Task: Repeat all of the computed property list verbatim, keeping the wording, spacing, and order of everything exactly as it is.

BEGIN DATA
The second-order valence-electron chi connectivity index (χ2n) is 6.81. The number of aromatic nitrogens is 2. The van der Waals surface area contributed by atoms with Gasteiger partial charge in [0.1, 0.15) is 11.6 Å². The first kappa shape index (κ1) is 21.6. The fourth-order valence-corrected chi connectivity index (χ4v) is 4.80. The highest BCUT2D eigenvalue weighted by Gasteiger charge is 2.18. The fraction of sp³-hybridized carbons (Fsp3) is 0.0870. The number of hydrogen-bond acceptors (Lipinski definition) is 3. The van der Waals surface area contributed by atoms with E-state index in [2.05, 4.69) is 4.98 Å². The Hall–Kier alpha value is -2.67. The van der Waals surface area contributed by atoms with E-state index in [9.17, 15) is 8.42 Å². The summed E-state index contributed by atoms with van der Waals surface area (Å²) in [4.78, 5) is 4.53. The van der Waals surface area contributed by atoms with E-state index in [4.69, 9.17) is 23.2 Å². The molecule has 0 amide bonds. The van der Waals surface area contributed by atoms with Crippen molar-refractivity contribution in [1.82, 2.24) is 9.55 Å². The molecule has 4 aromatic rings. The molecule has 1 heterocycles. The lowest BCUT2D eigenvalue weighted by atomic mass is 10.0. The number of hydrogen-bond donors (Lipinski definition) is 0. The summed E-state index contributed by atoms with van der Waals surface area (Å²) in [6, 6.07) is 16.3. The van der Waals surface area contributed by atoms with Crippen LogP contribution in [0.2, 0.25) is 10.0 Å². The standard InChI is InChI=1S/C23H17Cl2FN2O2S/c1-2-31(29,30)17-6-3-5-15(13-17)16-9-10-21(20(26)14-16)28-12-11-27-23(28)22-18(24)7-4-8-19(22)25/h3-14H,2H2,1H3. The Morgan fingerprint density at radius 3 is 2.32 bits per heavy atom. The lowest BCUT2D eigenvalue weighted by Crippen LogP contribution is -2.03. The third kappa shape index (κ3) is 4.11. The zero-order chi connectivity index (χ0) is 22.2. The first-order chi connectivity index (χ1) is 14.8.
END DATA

The second-order valence-electron chi connectivity index (χ2n) is 6.81. The number of aromatic nitrogens is 2. The van der Waals surface area contributed by atoms with Gasteiger partial charge in [0.1, 0.15) is 11.6 Å². The first kappa shape index (κ1) is 21.6. The fourth-order valence-corrected chi connectivity index (χ4v) is 4.80. The highest BCUT2D eigenvalue weighted by Gasteiger charge is 2.18. The fraction of sp³-hybridized carbons (Fsp3) is 0.0870. The number of hydrogen-bond acceptors (Lipinski definition) is 3. The van der Waals surface area contributed by atoms with E-state index in [2.05, 4.69) is 4.98 Å². The Hall–Kier alpha value is -2.67. The van der Waals surface area contributed by atoms with E-state index in [9.17, 15) is 8.42 Å². The summed E-state index contributed by atoms with van der Waals surface area (Å²) in [4.78, 5) is 4.53. The van der Waals surface area contributed by atoms with E-state index in [4.69, 9.17) is 23.2 Å². The molecule has 0 amide bonds. The van der Waals surface area contributed by atoms with Crippen molar-refractivity contribution in [1.82, 2.24) is 9.55 Å². The molecule has 4 aromatic rings. The molecule has 1 heterocycles. The lowest BCUT2D eigenvalue weighted by atomic mass is 10.0. The number of hydrogen-bond donors (Lipinski definition) is 0. The summed E-state index contributed by atoms with van der Waals surface area (Å²) in [6, 6.07) is 16.3. The van der Waals surface area contributed by atoms with Crippen LogP contribution in [0.2, 0.25) is 10.0 Å². The standard InChI is InChI=1S/C23H17Cl2FN2O2S/c1-2-31(29,30)17-6-3-5-15(13-17)16-9-10-21(20(26)14-16)28-12-11-27-23(28)22-18(24)7-4-8-19(22)25/h3-14H,2H2,1H3. The Morgan fingerprint density at radius 3 is 2.32 bits per heavy atom. The lowest BCUT2D eigenvalue weighted by Crippen LogP contribution is -2.03. The third kappa shape index (κ3) is 4.11. The zero-order chi connectivity index (χ0) is 22.2. The first-order chi connectivity index (χ1) is 14.8.